Da'Quan Bowers could get leniency from New York authorities
Bucs defensive end Da’Quan Bowers faces two counts of a felony gun charge in New York, but several factors could result in a favorable resolution, say New York defense attorneys.
Bowers, who was arrested Monday morning at LaGuardia Airport for criminal possession of a weapon in the second degree, told people close to him he unwittingly traveled to the city with the gun on Friday in a checked bag. When he alerted airline personnel about the weapon before departing Monday morning, he was arrested for the illegal possession because he lacked a New York license.
But if the weapon is legally owned in a different state and Bowers can show a lack of a criminal intent, he could get off with minimal discipline, attorneys said.
Also working in his favor: The jurisdiction. The Queens County District Attorney takes a more lenient approach to possession cases like Bowers’, according to attorneys.
“The state of New York doesn’t care what the federal law is or what other states’ laws are,” said attorney Jay K. Goldberg, who does not represent Bowers. “But the Queens DA has a very pragmatic approach if the gun is registered somewhere else.”
Bowers’ .40 caliber handgun is believed to be legally owned in South Carolina, his home state.
“It might not be that bad,” Goldberg added. “I’ve been very successful in Queens, in some cases even getting (charges) dismissed.”
Bowers' own attorney, Dennis Coppin of Bayside, N.Y., also expressed confidence things will work out, telling Bloomberg News, “After a full and fair investigation of the facts and circumstances regarding this registered firearm, Mr. Bowers will be fully exonerated.”
One of the keys to Bowers’ defense will be his ability to demonstrate how and why he had the gun in New York and whether he took steps to comply with laws governing how guns must be transported.
Bowers informed airport personnel of the weapon, according to the district attorney’s office. What’s less clear is whether he followed the proper protocol to transport it. The Transportation Security Administration permits firearms to be transported in checked baggage if they are “unloaded, packed in a locked hard-sided container, and declared to the airline at check-in,” according to the agency’s website.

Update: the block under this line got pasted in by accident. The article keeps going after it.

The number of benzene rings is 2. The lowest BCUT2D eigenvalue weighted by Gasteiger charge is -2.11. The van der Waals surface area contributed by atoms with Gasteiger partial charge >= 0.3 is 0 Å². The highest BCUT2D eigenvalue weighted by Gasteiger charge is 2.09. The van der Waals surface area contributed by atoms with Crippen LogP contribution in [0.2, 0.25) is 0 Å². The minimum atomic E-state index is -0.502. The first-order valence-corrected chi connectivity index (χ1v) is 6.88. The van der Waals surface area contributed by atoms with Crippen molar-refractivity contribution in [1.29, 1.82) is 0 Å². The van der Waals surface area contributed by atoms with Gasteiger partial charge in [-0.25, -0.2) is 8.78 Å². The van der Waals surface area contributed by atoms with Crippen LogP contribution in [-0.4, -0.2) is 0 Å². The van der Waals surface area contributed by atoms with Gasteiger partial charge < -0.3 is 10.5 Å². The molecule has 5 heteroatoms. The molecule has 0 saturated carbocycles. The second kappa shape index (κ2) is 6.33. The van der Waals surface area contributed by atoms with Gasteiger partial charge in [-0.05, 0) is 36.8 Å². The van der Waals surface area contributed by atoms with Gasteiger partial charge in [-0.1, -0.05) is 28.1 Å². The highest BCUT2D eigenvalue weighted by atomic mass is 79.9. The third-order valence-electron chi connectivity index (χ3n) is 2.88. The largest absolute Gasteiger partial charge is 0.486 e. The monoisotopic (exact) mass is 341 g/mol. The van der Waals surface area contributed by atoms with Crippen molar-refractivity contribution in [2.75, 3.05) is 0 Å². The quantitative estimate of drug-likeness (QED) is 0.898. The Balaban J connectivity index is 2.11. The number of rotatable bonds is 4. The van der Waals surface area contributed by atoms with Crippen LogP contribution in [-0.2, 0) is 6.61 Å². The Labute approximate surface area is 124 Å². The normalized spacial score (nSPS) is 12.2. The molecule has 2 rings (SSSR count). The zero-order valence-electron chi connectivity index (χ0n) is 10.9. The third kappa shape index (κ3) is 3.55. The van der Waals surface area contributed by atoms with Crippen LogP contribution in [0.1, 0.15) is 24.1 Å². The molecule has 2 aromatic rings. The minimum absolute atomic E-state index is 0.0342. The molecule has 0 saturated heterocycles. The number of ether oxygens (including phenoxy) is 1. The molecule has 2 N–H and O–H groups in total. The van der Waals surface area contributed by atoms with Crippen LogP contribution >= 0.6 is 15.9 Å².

“Queens gets a lot of airport cases, so if you can kind of go through the checklist of things you can get some leniency,” said New York attorney Elizabeth Crotty, who also is unaffiliated with Bowers’ case. “They always charge them with (criminal possession) but if it’s properly licensed, packaged and all those things, they’re reasonable.”
The circumstances surrounding Bowers' case make his distinctly different than that of former Giants receiver Plaxico Burress, who served 20 months in prison after a 2008 incident in which his illegally-possessed firearm discharged in a nightclub, shooting Burress in the leg.
"Comparing this case to Plaxico Burress' is grossly misleading," said Mark Bederow, a Manhattan defense attorney who is not working on Bowers' case. "(Burress) was drinking and was carrying the gun in a reckless manner (in his waist). This happens all the time. What happened to Burress does not happen all the time."
It’s become clear that Bowers’ situation is far from unique. With both major New York airports located in Queens (LaGuardia and JFK International), the district attorney there frequently sees cases involving out of state visitors who are charged with gun crimes.
“It really is incumbent upon the visitor to know the New York gun laws,” Goldberg said.
Said Crotty: “It happens a lot more than you might think. Is ignorance a defense? Not really. But it can be a factor” in resolving the case.
Given all that's known about the case, Bowers would be justified to feel optimistic.
"If everything we've heard is true, despite New York having the most draconian gun laws in the country, I would be shocked if this case resulted in any incarceration and it might result in no criminal action whatsoever," Bederow said.